Dr Raj Persaud is a consultant psychiatrist at the Maudsley Hospital. His book, `Staying Sane', is published by Metro, pounds 17.99Reuse content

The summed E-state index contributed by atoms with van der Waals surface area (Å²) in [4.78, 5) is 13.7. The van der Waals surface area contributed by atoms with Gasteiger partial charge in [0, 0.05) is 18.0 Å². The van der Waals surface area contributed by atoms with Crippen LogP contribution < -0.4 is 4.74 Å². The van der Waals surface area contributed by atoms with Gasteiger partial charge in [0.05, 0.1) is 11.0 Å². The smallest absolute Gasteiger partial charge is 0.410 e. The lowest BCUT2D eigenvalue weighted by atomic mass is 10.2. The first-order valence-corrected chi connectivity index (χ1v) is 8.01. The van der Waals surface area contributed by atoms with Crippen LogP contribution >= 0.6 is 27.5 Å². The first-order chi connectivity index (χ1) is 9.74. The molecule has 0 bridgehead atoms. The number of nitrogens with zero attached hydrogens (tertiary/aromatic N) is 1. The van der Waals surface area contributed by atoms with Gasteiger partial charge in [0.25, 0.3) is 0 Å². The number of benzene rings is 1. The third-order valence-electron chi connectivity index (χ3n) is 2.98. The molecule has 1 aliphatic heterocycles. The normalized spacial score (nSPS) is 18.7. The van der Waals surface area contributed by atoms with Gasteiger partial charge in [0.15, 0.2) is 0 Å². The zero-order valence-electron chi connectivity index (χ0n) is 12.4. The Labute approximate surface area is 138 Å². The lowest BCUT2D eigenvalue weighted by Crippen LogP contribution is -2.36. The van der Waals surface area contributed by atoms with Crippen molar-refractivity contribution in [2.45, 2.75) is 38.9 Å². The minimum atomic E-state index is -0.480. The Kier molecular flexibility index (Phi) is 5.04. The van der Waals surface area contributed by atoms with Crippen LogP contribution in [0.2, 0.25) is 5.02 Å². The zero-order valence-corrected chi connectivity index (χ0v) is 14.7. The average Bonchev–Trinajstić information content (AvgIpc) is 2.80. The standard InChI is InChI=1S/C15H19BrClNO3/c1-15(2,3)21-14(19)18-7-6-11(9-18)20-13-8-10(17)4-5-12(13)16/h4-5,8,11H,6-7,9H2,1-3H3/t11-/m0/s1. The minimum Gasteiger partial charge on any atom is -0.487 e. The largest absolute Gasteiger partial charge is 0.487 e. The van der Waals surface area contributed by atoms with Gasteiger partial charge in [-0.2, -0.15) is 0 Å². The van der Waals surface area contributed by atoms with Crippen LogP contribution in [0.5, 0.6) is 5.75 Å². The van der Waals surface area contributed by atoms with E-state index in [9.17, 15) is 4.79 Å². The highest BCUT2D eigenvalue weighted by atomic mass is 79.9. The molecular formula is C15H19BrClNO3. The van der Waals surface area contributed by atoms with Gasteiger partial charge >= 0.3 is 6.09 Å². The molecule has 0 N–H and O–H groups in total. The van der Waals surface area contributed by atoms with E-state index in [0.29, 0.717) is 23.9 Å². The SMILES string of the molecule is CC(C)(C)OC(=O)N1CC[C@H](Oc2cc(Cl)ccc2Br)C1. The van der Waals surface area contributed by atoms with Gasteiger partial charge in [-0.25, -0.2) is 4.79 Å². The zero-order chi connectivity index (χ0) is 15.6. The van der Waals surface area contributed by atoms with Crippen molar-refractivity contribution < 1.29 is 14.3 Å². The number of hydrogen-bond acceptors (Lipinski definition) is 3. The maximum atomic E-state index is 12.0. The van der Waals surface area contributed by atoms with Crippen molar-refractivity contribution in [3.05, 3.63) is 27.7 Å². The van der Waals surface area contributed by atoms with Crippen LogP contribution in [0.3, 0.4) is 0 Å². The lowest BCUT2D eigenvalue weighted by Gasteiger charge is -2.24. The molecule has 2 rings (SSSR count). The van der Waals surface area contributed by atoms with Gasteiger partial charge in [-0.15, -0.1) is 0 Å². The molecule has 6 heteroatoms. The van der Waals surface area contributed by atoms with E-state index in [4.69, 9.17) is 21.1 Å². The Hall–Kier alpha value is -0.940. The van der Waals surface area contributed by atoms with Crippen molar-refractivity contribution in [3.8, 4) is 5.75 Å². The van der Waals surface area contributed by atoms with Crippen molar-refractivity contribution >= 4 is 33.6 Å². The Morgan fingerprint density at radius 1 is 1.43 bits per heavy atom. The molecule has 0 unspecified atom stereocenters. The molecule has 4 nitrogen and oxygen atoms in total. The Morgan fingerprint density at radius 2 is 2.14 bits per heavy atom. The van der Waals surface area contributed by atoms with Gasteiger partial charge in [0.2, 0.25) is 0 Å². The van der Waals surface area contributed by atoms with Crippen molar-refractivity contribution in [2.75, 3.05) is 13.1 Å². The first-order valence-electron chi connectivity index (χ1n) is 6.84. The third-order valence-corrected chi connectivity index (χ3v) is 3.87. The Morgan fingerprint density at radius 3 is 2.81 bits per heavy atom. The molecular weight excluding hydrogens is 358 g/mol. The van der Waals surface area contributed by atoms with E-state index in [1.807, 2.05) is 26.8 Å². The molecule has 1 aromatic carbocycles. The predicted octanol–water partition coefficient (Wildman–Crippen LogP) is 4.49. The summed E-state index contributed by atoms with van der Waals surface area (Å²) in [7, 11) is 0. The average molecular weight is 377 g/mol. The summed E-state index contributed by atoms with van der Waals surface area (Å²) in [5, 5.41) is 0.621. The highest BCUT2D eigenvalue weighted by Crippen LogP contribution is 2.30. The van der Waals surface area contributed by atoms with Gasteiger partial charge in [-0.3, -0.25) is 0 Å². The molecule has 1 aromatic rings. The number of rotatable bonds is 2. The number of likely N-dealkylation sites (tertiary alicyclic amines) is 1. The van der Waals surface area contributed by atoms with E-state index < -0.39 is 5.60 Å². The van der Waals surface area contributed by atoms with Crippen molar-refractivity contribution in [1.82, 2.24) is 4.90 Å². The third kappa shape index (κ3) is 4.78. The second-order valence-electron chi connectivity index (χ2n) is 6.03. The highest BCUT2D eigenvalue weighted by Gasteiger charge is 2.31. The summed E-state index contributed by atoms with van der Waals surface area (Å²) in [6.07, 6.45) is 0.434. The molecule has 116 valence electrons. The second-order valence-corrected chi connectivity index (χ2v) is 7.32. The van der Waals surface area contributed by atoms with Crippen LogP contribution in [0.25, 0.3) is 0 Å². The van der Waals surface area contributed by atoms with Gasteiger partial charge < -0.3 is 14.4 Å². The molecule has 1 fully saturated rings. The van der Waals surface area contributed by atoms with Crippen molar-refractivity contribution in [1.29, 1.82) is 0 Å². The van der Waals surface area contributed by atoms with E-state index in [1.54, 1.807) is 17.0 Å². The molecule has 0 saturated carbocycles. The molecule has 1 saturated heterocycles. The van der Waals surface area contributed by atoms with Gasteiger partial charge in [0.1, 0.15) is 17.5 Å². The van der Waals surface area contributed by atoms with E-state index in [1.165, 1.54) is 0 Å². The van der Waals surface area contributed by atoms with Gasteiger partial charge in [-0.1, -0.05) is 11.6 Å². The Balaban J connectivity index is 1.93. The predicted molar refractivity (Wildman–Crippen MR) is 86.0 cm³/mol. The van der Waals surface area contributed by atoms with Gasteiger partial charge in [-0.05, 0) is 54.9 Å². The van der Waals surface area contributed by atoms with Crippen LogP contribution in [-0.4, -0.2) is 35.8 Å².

"In the western world, 48 per cent of adults suffer from a psychiatric disorder in their lives. Stay sane by dealing with problems: people become insane because they can't distract themselves from an unsolvable problem, or they don't try to solve a solvable problem. Change the external environment which is causing you the problem - that could be your work situation or your spouse, or your internal environment: your feelings about the stressful event you are in. Or do a bit of both. People say, `The boss is driving me mad.' But, in psychiatry, we believe that you drive yourself mad because of your reaction to the boss. Life-partner selection is crucial in terms of staying sane. When you are dating, you present yourself in your best light because you are trying to be attractive. The trouble is you don't bother the person with personal crises, so you don't share the negative side of yourself. In fact, you need to see how they respond when you are not at your best because if they turn out not to be supportive, you are going to need a therapist. When asked to nominate the thing that makes them most happy, the most common response from the British population is taking a video out and having a pizza. That will make you happy but only for a short while. The more cognitive intellectual side of happiness is the life satisfaction approach - when you examine your life, you feel content with where you've come from and where you're heading. That approach to happiness is much more permanent"